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[last modified: 2008.05.15]
Notes on CUPS and print-to-email configuration
Below some notes on how to configure CUPS (1.3.7) and CUPS-PDF (2.4.7) to
implement a print-to-email service with Windows systems.
Overall the system is very simple, and similar to the 'gigamail'
service that some ISP offer:
[Windows] clients install
a Network Printer, using their own email address as username.
When printing to this printer, the server will create a PDF file,
place it on the web server at a private URL, and email the URL
to the client who made the print. This way, the file can be
exchanged easily, without hitting email or virus filters.
On Windows XP clients, do the following:
You are done, the new printer is installed. Now, when you print to the
'CUPS-PDF' printer, you will receive an email with a link to the
document that you printed. You can then download the document with
a browser, or communicate the link to someone else who needs to access
- go to the 'Printer and faxes' menu ("start"->"Printers and Faxes");
- select 'Add a printer' on the top of the menu on the left;
- on the Wizard select 'Next',
- click 'A network printer', then 'Next' again,
- click on 'Connect to a printer on the internet...'
and in the URL write
(where xxx.yyy.zzz is the name of the server, ask your sysadmin)
and then 'Next'
- Click on 'Use the specified user account', in the UserName
field put your email address, and in the password field
put the password that your administrator gave you, then click 'Ok'.
- NOTE: If you are on Windows XP behind a proxy, you cannot pass
authentication information this way, so you need to patch CUPS
as described below, and specify the printer URL as
The page asking you for username will not appear so make sure you
have typed the correct address. Also, make sure you have applied
proper restrictions for accessing the resouce e.g. only allow
requests coming from the proxy's public IP.
- Now select a printer driver (use any
Color Postscript driver should work): select 'Apple' in the manufacturer
window, and then 'Apple Color LW 12/660 PS' (or similar e.g. 12/600)
in the 'Printers' window. Then press 'OK'.
- 'Default printer':, leave 'No' selected and click 'Next'
XP bugs when connecting to a CUPS printer
During our experiments we found the following bugs in the printer
subsystem in Windows XP (both the base version and SP2).
This affects users that 1) need to go through a proxy to
connect to the CUPS server, and 2) need authentication.
On Windows there is no known workaround so far. There is a
related thread on the CUPS mailing list.
- if you configure "Internet Options" to use a proxy, the driver
will use the proxy only for non-authenticated requests.
- When the CUPS server responds with a 401 or 407 code asking
for authentication and presenting a challenge, windows will
stop using the proxy, and try to talk directly to the server.
This has been verified with a tcpdump on the client's output
interface and also looking at the web server's logs.
- The same problem occurs if communication is done via https.
As a CUPS workaround,
we apply this
patch to cups/http-support.c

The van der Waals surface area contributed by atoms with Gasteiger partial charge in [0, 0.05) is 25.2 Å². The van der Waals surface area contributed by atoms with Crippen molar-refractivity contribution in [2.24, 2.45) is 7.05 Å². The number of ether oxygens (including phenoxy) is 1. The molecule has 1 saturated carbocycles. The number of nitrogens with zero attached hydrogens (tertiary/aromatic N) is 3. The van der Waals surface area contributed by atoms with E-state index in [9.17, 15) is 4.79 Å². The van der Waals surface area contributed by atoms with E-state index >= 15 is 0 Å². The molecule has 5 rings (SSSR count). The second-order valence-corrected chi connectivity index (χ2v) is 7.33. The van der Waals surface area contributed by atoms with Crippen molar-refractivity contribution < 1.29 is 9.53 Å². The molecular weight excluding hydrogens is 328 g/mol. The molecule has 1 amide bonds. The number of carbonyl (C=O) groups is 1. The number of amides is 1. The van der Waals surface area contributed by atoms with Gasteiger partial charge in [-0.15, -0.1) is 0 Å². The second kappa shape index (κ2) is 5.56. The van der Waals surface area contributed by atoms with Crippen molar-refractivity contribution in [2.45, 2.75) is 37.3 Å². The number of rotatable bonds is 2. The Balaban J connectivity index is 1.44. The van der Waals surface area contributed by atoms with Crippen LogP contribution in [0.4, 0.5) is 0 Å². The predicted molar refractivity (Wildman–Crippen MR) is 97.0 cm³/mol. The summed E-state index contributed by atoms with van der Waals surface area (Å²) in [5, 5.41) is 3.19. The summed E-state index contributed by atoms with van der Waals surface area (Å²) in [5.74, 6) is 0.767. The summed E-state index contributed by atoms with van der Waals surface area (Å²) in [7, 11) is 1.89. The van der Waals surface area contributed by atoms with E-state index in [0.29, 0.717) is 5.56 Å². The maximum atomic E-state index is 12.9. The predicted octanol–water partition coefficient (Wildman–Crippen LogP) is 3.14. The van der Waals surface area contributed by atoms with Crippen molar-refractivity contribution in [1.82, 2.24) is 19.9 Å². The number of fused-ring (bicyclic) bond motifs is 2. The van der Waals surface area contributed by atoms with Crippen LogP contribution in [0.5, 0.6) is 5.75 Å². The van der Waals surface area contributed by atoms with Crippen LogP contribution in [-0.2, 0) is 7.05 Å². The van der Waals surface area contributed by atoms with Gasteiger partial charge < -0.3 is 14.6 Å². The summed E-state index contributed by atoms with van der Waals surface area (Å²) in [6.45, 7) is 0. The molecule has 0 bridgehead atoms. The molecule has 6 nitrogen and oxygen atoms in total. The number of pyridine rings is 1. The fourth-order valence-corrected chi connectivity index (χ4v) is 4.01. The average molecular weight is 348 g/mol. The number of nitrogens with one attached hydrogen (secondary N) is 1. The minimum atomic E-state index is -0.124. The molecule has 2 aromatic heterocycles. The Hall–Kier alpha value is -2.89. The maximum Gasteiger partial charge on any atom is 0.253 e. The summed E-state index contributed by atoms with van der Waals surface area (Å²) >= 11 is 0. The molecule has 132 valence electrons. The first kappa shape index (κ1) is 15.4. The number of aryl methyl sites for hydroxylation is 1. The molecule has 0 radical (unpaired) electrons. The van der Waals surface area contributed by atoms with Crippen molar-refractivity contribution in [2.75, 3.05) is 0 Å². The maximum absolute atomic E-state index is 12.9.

to accept URIs of the form
and terminate the resource at the '::' marker, with the remaining
part constituting the username (which can be an email address).
This section is intended for the system administrator.
We use the 'cups-base' and 'cups-pdf' packages on FreeBSD, with
- In the cupsd.conf configuration file, add an entry for the CUPS-PDF
printer, e.g. as follows (note, because of the above bug, you cannot
use encryption or authentication on Windows behind a proxy).
# NOTE, the following 3 lines won't work on windows behind a proxy
# Encryption Required # uncomment this if you want encryption.
AuthType BasicDigest # lookup in passwd.md5
Require valid-user # and check auth info
Allow from x.y.z.t/24 # subnet with clients
- If you don't want to use HTTPS when authentication is required,
make sure you put the following line in cupds.conf, because the
CUPS' default when compiled with SSL is to always use encryption
when authentication is required:
The 'BasicDigest' line instructs CUPS to use passwd.md5 to check
access credentials, while 'valid-user' prevents unknown users to
access the service.
- use the 'lppasswd' command to add username-password entries
for the authorized clients. You can use the email address as a
username, as it is convenient later to implement the email dispatch.
NOTE: lppasswd has a hardwired limit of 16 characters
on the size of the username. To extend the field size
you need to patch systemv/lppasswd.c
to extend the field sizes (to 64 bytes in the example).
- edit cups-pdf.conf adding the following lines:
#generate unique job-id for documents
# path to the post-processing script
#optionally create an entry for AnonUser to get better mail notifications
The change to AnonUser is only useful if you want a nice 'from'
address in the email notification.
- modify the source of cups-pdf.c to send the username to the script
(otherwise, cups-pdf does not look at passwd.md5 and so will likely
map all usernames to 'nobody'). The change is at
patch-cups-pdf.c but it is not
necessary for cups-pdf 2.4.7 or newer, as the patch has been
integrated in the distribution;
- create the 'cups-to-email' script e.g. as follows:
DST="print-`jot -r 1 1000000 9999999`.pdf" # random name
# copy the file in place and set permissions
cp $FILE ~cups-pdf/public_html/$DST
chmod 644 ~cups-pdf/public_html/$DST
# generate and send the email.
mail -s "Printed $DST" $EMAIL <<__EOF
File <a href=\"http://the.ser.ver/~cups-pdf/$DST\">